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Penguins

Former Penguins goalie Marc-Andre Fleury on return: 'A night I won't forget'

Jonathan Bombulie
| Tuesday, Feb. 6, 2018, 11:25 p.m.
Golden Knights goaltender Marc-Andre Fleury skates around in the second period against the Penguins Tuesday, Feb. 6, 2018 at PPG Paints Arena.
Chaz Palla | Tribune-Review
Golden Knights goaltender Marc-Andre Fleury skates around in the second period against the Penguins Tuesday, Feb. 6, 2018 at PPG Paints Arena.

The first time Marc-Andre Fleury played against his old team, back in December in Las Vegas, he didn't do much of his trademark chirping.

Perhaps he was shell-shocked by facing the players he was teammates and friends with for so many years.

While his return to PPG Paints Arena on Tuesday night was even more emotional than the December contest, enough shock had worn off for Fleury to get his mouth running a little bit.

“A little bit, here and there,” Fleury said. “I got Geno on the breakaway, got him (with a) poke-check, so I let him know. Phil wanted one. He hit the post a few times and he kept telling me he was coming back, and he did get one.”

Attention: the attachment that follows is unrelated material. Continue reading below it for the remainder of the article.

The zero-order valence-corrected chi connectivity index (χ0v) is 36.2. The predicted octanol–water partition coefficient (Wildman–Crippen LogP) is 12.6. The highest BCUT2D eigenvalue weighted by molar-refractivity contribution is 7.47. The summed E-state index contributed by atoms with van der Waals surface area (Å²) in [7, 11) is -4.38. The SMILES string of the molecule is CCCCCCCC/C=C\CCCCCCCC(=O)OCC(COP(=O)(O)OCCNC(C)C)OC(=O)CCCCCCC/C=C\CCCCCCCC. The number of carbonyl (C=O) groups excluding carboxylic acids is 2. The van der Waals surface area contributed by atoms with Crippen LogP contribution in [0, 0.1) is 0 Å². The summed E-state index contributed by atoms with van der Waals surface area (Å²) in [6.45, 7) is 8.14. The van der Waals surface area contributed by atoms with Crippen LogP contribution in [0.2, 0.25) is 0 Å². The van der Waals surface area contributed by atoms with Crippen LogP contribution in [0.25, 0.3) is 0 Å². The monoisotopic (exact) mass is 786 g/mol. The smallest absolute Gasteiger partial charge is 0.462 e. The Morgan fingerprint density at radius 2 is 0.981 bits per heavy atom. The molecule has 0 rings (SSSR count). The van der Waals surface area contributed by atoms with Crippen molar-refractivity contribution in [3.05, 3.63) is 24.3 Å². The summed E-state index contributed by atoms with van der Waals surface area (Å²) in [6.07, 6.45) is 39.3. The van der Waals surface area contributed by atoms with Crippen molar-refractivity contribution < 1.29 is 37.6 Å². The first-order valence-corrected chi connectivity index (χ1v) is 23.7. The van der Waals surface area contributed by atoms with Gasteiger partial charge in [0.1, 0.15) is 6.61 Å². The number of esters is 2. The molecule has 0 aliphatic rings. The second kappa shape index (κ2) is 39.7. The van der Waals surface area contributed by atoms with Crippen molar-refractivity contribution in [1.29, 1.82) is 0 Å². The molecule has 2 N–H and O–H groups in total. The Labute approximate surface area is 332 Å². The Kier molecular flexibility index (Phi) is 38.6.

The breakaway Fleury referred to came in the second period. Evgeni Malkin slipped in alone on net, and when he tried to go to his backhand, Fleury poked the puck away like he has to so many Penguins opponents over the past decade.

Phil Kessel, meanwhile, hit a crossbar in the first period and the post to Fleury's right in the second before finally scoring in the third.

After each shot hit iron, Fleury dutifully thanked the goal frame behind him, as is his custom.

The first goal Fleury gave up came off the stick of Ryan Reaves, who was never his teammate. The next four were scored by players — Ian Cole, Jake Guentzel, Malkin and Kessel — Fleury knows well.

Perhaps too well.

“Sometimes, I caught myself thinking too much, what they like to do, their tendencies,” Fleury said. “I've seen a lot. It's OK. Hopefully, it will get easier to play them as it goes on.”

Overall, despite the 5-4 final score in favor of the Penguins, Fleury said it was a special night for him.

The outpouring of emotional support he received from Penguins fans, including a long, loud ovation after a tribute was played on the video board in the first period, was appreciated, he said.

“Just in warm-ups, I had goose bumps,” Fleury said. “People that came with their cards and kind words. That's a night I won't forget. I'll forget the score ...

“There was lots going on, lots of happiness and emotions, stress. But it was worth it.”

Jonathan Bombulie is a Tribune-Review staff writer. Reach him at jbombulie@tribweb.com or via Twitter @BombulieTrib.

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